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Curr Hematol Malig Rep. 2012 Dec;7(4):310-20. doi: 10.1007/s11899-012-0140-3.

Dysplasia has A differential diagnosis: distinguishing genuine myelodysplastic syndromes (MDS) from mimics, imitators, copycats and impostors.

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Department of Medical Oncology, Dana-Farber Cancer Institute Harvard Medical School, 450 Brookline Ave, Suite D1B30, Mayer 1B21, Boston, MA, 02215, USA.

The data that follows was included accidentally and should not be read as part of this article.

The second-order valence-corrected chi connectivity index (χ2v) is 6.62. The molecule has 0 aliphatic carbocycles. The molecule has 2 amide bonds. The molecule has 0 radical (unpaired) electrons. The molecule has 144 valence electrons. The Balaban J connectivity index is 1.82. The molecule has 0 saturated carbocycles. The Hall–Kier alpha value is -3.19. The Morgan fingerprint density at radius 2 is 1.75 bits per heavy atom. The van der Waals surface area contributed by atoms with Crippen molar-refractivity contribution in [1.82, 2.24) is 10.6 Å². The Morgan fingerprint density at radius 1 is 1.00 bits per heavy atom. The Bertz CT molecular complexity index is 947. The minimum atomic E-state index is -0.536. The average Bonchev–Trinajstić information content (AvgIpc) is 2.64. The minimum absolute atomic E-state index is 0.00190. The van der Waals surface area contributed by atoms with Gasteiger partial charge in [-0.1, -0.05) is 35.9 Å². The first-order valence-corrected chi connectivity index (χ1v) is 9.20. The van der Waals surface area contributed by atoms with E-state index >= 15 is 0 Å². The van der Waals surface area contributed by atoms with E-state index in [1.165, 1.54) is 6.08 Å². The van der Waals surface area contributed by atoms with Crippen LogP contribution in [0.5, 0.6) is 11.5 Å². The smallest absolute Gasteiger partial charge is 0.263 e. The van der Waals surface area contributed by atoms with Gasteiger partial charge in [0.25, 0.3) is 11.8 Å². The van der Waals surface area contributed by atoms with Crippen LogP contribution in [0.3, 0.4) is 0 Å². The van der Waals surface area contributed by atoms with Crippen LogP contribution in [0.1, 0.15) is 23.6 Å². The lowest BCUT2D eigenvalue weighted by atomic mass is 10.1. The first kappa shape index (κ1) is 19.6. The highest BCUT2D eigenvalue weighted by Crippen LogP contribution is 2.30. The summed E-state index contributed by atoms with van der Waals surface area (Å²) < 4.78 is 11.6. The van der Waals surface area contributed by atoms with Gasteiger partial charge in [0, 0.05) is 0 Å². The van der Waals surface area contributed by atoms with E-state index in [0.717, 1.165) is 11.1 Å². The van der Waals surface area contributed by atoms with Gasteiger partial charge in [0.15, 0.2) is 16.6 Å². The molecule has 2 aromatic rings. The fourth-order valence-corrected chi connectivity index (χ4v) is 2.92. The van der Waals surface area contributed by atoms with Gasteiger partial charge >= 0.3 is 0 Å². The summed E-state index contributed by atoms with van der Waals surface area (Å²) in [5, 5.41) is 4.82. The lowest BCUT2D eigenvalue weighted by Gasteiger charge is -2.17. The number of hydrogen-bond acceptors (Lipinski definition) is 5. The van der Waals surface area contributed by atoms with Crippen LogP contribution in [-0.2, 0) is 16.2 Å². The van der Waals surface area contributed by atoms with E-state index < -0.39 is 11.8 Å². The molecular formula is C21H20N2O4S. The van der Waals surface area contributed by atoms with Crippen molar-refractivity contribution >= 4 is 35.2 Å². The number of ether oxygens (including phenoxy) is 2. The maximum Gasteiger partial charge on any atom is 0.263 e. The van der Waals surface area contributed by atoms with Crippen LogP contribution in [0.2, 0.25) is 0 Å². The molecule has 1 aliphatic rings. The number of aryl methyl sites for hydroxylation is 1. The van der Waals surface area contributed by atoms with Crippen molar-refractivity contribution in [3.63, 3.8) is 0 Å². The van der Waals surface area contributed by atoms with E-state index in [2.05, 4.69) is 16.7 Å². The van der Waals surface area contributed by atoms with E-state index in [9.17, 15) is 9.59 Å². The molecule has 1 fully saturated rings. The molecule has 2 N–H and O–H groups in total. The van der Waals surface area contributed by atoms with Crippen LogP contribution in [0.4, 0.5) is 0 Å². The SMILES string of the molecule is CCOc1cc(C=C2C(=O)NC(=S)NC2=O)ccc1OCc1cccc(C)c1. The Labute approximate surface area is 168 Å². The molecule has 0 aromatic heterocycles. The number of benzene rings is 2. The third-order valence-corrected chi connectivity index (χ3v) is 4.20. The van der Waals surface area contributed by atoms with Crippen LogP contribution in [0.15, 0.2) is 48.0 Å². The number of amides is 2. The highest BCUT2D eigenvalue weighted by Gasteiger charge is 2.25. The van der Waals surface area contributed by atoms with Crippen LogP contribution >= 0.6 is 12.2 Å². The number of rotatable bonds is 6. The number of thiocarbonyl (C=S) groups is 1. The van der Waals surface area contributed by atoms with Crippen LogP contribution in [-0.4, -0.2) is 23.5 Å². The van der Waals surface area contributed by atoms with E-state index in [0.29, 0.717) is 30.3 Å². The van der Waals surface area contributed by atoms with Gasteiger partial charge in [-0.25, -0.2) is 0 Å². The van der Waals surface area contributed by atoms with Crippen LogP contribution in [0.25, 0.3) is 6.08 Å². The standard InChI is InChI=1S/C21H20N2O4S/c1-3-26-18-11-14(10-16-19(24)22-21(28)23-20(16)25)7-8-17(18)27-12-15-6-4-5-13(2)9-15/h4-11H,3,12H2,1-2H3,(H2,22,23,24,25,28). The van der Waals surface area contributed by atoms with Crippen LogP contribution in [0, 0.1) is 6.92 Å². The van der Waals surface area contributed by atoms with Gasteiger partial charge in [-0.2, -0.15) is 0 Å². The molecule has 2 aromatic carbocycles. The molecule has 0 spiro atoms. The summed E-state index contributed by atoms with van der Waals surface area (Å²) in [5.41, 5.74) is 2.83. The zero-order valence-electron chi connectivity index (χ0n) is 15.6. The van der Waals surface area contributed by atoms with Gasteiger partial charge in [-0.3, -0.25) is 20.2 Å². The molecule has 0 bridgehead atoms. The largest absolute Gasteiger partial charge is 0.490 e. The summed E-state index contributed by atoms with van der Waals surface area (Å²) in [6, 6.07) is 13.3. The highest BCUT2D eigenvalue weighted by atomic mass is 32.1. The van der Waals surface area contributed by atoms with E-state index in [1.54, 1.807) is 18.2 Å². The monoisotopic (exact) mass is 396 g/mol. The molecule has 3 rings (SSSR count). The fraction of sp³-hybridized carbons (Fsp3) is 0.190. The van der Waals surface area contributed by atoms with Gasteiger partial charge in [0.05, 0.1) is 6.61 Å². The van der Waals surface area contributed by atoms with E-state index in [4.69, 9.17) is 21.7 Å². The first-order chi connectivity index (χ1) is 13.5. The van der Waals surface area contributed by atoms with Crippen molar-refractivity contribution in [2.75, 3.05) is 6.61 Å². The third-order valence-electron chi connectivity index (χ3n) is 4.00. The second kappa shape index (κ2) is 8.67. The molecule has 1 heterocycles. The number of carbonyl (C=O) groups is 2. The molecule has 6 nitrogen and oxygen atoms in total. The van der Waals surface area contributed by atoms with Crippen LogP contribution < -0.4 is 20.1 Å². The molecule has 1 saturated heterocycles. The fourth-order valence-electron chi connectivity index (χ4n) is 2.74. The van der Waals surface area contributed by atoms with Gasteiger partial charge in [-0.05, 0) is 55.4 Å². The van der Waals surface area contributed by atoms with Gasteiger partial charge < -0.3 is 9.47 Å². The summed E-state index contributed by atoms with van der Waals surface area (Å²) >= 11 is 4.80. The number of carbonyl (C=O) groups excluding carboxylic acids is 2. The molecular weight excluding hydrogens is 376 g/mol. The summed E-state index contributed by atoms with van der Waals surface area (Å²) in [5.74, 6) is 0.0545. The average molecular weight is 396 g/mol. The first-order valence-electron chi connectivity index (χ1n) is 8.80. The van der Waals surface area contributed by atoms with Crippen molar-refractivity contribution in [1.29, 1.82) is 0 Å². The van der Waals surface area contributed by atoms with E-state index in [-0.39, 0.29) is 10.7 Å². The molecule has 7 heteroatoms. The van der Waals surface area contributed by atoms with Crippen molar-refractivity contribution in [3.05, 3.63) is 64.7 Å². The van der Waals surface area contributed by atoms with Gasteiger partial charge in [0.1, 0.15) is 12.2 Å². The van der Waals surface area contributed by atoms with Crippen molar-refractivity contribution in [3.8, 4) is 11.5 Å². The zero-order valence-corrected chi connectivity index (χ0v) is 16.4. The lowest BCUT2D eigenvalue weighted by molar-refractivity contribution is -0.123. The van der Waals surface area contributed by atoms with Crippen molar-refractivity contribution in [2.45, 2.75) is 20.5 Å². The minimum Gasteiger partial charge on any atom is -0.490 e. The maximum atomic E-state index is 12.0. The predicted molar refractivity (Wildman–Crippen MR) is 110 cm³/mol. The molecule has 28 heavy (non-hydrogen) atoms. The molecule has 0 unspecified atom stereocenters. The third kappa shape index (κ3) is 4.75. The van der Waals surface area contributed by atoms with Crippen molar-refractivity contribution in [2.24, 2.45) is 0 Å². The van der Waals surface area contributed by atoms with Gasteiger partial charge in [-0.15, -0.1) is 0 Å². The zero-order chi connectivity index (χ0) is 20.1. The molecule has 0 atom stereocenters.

Just as a pawnshop owner who is unable to distinguish a genuine Rolex™ watch from a cheap knockoff courts financial ruin, the physician who fails to discriminate between authentic myelodysplastic syndromes (MDS) and conditions resembling MDS risks misinforming or harming patients. This review summarizes minimal criteria for diagnosing MDS and discusses common diagnostic challenges. MDS needs to be separated from numerous neoplastic and non-clonal hematologic disorders that can mimic MDS, including other myeloid neoplasms, nutritional deficiencies, toxin exposures, aplastic anemia, and inherited disorders (e.g., congenital sideroblastic anemia). Some distinctions are more critical therapeutically than others; e.g., recognizing B12 deficiency is more important than parsing high-risk MDS from erythroleukemia. Diagnostically ambiguous cases may be assigned holding-pattern terms, "idiopathic cytopenia(s) of undetermined significance" (ICUS) or "idiopathic dysplasia of undetermined significance" (IDUS), while awaiting clarifying information or further clinical developments. In the future, advances in molecular pathology will improve diagnostic accuracy, especially in morphologically non-descript cases.

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